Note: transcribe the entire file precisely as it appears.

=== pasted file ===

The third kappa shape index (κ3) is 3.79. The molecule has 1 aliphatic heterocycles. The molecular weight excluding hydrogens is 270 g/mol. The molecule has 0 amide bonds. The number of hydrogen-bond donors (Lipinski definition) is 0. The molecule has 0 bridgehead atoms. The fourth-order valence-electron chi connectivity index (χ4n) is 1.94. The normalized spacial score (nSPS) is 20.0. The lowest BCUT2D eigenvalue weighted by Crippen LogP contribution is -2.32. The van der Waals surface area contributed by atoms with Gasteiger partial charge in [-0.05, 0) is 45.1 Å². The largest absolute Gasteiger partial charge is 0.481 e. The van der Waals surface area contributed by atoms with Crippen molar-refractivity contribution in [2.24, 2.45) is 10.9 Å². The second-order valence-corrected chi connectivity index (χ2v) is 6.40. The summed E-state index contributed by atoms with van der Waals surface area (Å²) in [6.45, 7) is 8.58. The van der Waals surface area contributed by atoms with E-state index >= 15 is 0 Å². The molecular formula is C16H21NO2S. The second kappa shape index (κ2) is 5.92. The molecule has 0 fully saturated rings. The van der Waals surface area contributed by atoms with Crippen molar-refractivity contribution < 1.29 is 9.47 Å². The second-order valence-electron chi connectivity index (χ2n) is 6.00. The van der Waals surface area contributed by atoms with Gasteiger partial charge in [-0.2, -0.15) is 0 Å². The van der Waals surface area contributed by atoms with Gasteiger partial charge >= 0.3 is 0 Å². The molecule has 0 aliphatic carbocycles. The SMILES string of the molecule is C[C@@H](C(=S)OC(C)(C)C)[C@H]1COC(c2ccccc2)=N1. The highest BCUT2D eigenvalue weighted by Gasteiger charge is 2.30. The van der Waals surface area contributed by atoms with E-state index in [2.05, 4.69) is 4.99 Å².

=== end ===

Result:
The third kappa shape index (κ3) is 3.79. The molecule has 1 aliphatic heterocycles. The molecular weight excluding hydrogens is 270 g/mol. The molecule has 0 amide bonds. The number of hydrogen-bond donors (Lipinski definition) is 0. The molecule has 0 bridgehead atoms. The fourth-order valence-electron chi connectivity index (χ4n) is 1.94. The normalized spacial score (nSPS) is 20.0. The lowest BCUT2D eigenvalue weighted by Crippen LogP contribution is -2.32. The van der Waals surface area contributed by atoms with Gasteiger partial charge in [-0.05, 0) is 45.1 Å². The largest absolute Gasteiger partial charge is 0.481 e. The van der Waals surface area contributed by atoms with Crippen molar-refractivity contribution in [2.24, 2.45) is 10.9 Å². The second-order valence-corrected chi connectivity index (χ2v) is 6.40. The summed E-state index contributed by atoms with van der Waals surface area (Å²) in [6.45, 7) is 8.58. The van der Waals surface area contributed by atoms with E-state index >= 15 is 0 Å². The molecular formula is C16H21NO2S. The second kappa shape index (κ2) is 5.92. The molecule has 0 fully saturated rings. The van der Waals surface area contributed by atoms with Crippen molar-refractivity contribution < 1.29 is 9.47 Å². The second-order valence-electron chi connectivity index (χ2n) is 6.00. The van der Waals surface area contributed by atoms with Gasteiger partial charge in [-0.2, -0.15) is 0 Å². The van der Waals surface area contributed by atoms with Gasteiger partial charge >= 0.3 is 0 Å². The molecule has 0 aliphatic carbocycles. The SMILES string of the molecule is C[C@@H](C(=S)OC(C)(C)C)[C@H]1COC(c2ccccc2)=N1. The highest BCUT2D eigenvalue weighted by Gasteiger charge is 2.30. The van der Waals surface area contributed by atoms with E-state index in [2.05, 4.69) is 4.99 Å².